Put this in the category of unbelieveable but true. Starting my car in the ordinary way one day, I noticed that the radio's LCD did not come on with the rest of the radio. Bummer, I thought. Looks like the backlight is out. I drove the car this way for a while, but missed the time of day, radio stations and the rest of the information on the panel.
Finally, I brought it into the dealer to find out if there was a simple fix for this problem. No, there isn't. Here's what I was told. "It's a non-repairable part, sir. We'll have to replace the entire radio."
So how much does a new radio cost? "That will be $800, sir. Do you have an extended warranty?" As you might guess from a previous column I wrote, I do not have an extended warranty. And believe me, the last thing on my mind if I had purchased the extended warranty was to cover the LED backlight in the radio.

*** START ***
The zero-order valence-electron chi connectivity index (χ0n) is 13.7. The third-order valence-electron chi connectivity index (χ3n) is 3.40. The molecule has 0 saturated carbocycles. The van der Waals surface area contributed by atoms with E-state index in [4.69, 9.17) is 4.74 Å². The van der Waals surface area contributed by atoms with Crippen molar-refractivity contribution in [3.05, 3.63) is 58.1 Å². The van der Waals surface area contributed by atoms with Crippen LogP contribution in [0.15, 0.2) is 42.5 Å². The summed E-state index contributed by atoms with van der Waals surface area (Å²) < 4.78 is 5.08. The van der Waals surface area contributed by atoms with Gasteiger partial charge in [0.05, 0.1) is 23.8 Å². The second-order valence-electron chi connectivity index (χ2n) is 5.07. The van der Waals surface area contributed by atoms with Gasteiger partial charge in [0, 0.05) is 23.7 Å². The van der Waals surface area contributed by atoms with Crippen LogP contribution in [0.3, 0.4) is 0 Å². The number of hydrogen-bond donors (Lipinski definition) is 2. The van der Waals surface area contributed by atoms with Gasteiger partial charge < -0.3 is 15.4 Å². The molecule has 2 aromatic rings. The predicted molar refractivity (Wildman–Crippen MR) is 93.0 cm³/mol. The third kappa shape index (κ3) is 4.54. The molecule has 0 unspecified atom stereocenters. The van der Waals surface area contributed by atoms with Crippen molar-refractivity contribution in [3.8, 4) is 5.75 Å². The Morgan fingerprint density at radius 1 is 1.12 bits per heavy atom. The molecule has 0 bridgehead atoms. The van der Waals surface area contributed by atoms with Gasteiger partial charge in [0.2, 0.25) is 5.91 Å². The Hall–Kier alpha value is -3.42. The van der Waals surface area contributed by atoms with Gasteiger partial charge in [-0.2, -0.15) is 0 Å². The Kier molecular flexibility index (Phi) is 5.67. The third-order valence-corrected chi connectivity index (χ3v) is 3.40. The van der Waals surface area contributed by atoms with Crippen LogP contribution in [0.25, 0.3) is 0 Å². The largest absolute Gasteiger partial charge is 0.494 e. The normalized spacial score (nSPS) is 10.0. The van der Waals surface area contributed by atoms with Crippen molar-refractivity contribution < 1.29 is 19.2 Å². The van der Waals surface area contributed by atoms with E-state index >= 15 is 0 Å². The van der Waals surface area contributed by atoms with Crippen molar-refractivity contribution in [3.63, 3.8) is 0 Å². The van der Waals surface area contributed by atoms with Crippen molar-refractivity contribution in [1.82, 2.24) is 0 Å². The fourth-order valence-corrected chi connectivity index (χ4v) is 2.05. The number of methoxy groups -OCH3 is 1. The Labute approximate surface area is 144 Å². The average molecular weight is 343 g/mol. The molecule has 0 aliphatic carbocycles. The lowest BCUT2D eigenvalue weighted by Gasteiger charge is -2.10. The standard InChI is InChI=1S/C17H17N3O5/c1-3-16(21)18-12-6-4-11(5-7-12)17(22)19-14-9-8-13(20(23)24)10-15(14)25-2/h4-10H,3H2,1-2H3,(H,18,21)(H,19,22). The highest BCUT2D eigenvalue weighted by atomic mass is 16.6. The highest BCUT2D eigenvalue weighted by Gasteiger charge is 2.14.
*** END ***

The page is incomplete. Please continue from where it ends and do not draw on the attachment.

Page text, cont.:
What are the options here, other than to pay the $800? I can think of a few. One is to take the car to a place that installs radios and see what the going rate is for a new radio. Another is to go to a junkyard, find a car just like my own, take the radio out and install it in my car. Sounds like a lot of work to me.
Another option is to figure out how to front-light the LCD. I noticed during the day, that bright sunlight illuminates the LCD panel. At night, pointing a light source at the LCD illuminates the panel. A day-night gizmo, then, would have a mirror directing sunlight to the panel during the day, and a flashlight directing light at the panel at night. I actually tried the latter with a tiny LED penlight I got as a promotional freebie. At about a foot away, the LED penlight illuminates the screen fairly well. I haven't tried the mirror routine yet.
If I tried to sell the vehicle, though, I'm not sure how I would explain the electromechanical extension to the radio and how to switch from the mirror to the penlight depending on the time of day.
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